Out of the cave

The cave creature is finished, and fenced in by a border of applied scraps. Containing the beast can be difficult at times, and there can be a fine line between wildness and civilisation. I guess we are all pretty wild in our own way, trying our best to be domesticated and live within the confines of the society we invented.

I often think that the violence we see in our society comes from the frustration of overcrowding. Cram too many wild human animals into one space and some will become very aggressive while others become withdrawn and passive. Some of us build our own walls very high for safety; some of us don’t know where the boundaries lie.

Thankfully for this particular beast, he has all the space he needs, as well as the security that a boundary brings.

There are a few demands on my time this week so I’ll be retreating to my own cave for a few days.

Advertisements
This entry was posted in art, quilts, textile art and tagged , , , . Bookmark the permalink.

30 Responses to Out of the cave

  1. chloe says:

    That’s exactly what I think about the violence of society – we’re just not designed to live with so many others in such small areas. I’m very lucky to live where I am in the country – I would never choose city life again. Civilisation is only ever a thin veneer, but people don’t understand their wild cores anymore, or rather, they don’t get an opportunity to express their wildness in a natural way – by being in nature, and space. There’s an excellent book by Jay Griffiths called ‘Wild’ which I can’t recommend enough 🙂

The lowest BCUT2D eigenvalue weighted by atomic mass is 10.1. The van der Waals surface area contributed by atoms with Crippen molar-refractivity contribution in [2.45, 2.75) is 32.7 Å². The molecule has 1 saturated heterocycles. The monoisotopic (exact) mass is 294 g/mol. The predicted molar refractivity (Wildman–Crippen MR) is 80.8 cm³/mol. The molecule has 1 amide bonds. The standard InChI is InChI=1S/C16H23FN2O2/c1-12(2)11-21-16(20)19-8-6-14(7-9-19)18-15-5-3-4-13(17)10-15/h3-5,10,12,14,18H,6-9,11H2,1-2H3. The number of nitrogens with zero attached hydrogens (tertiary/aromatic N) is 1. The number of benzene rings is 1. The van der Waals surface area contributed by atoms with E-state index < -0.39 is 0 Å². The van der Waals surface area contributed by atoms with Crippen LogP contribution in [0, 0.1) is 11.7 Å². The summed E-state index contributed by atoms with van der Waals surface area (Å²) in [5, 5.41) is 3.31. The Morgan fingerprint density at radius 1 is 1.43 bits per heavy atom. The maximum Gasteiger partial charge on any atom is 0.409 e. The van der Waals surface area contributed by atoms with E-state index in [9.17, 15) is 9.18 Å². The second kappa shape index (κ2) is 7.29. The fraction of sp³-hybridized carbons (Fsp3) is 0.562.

Loving the cavework and your beautiful beastie!

    • Karen Turner says:

      Thanks for the book recommendation, Chloe. I think many of us forget that we’re semi-domesticated animals. Very clever animals, but animals nevertheless.

  2. Viv says:

    I love your cave creature, and your thought provoking words. I think we all need to acknowledge our wild sides in a more healthy way instead of trying to oversanitize our selves.

  3. I agree with your comments about overcrowding, humans are very territorial and community spirit is virtually non existant in the UK, as it would have been in old times on communes and settlements. I was spoiled living in France with so much space, I really feel the pain of being more cramped now (and by most peoples standards we still have reasonable space), I crave privacy and peace, roo to grow, as a family, individual and phsyically growing what our family needs, without land people have forgotten how to provide for themselves, I do believe that is the greatest loss to society. I am loving your cave beast!